Simon Terry

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Speak up

So is ignorance an impediment to progress or a precondition for it? In a recent New Yorker article Malcolm Gladwell discusses Albert O. Hirschman’s work on how creativity can be driven from our efforts to recover from ignorance

Many entrepreneurs strike us as remarkably naive. They dared to act whether others saw only risk.

Hirschman wrote the book Exit, Voice & Loyalty, that I read in a long ago economics degree. I would recommend Hirschman’s book to anyone as it is short, an easy read and amazingly insightful as is discusses the choices of consumers, community and employees to agree, exit or speak up.

That book was a revelation to me because it helped me to clarify that there was a powerful path between acceptance and refusal. There is another path between buying or selling. You don’t have to choose only to stay or exit. You can also speak up for change. Usually it is only when people speak up that the system is able to understand the meaning of the otherwise silent & often missed exits.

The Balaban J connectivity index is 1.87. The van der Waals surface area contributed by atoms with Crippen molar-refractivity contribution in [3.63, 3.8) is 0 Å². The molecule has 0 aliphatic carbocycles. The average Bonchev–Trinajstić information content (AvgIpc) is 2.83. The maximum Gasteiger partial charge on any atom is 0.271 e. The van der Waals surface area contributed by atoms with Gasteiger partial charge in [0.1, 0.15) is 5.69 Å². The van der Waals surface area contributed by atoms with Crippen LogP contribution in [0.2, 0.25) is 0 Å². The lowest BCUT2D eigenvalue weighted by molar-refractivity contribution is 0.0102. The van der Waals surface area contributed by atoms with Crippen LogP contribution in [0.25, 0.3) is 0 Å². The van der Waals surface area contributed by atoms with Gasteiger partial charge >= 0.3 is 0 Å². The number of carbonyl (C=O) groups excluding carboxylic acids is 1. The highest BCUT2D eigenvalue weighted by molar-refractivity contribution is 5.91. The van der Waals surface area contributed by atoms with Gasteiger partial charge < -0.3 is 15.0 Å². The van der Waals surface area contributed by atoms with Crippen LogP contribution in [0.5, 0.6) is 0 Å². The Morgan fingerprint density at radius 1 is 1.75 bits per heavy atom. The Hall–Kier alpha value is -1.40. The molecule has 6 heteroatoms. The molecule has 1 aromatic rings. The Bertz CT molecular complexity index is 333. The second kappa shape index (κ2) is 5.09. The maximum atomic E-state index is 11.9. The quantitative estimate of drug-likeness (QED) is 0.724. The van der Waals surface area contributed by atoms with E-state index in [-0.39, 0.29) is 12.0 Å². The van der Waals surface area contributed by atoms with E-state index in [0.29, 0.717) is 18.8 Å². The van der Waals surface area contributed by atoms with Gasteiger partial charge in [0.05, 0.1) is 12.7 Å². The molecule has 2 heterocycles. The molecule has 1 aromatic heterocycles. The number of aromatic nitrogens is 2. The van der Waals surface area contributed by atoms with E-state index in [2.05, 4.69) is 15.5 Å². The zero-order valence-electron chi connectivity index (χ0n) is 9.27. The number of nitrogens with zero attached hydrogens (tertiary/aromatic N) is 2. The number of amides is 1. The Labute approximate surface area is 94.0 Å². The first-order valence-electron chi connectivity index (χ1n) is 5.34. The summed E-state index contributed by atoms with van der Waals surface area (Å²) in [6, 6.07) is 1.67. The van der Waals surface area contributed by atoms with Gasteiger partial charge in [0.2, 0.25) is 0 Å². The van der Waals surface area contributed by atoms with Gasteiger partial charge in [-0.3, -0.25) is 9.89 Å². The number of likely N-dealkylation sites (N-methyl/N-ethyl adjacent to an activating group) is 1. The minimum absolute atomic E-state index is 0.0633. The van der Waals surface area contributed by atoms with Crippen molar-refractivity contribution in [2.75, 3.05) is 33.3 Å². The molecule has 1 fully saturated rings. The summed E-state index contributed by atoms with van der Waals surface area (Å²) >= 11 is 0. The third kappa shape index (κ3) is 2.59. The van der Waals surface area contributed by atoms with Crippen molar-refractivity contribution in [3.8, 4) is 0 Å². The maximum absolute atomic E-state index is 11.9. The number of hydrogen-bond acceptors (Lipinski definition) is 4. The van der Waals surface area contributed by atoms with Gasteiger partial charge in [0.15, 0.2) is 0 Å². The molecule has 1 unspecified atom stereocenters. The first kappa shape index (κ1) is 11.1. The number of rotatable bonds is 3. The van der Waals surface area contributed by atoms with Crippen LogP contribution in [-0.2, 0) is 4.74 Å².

Reading Exit Voice and Loyalty led me to the opinion that it is usually better to make your first choice to find some way to speak up or make change happen from within the system. There are only so many opportunities for exit or acquiescence. At some point, we all need to shape things in our world. We can all do this more.

Speaking up gives others the chance to respond to your needs or concerns. Speaking up defines the unnoticed issues. Speaking up is not without risk and conflict. In many cases, it demands the creativity or the naïveté of the entrepreneur to safely make your point and generate change.

In an age of technology to enable collaboration and social interaction, we all need to accept that more connected consumers, communities and employees have many more means to express their views. As voice moves from rare to common, these stakeholders will increasingly prefer voice to slipping quietly away.

We should hope that voice is the growing preference too. After all, losing the support of others is a form of feedback, but not particularly useful feedback.

Speak up and encourage others to speak up too.


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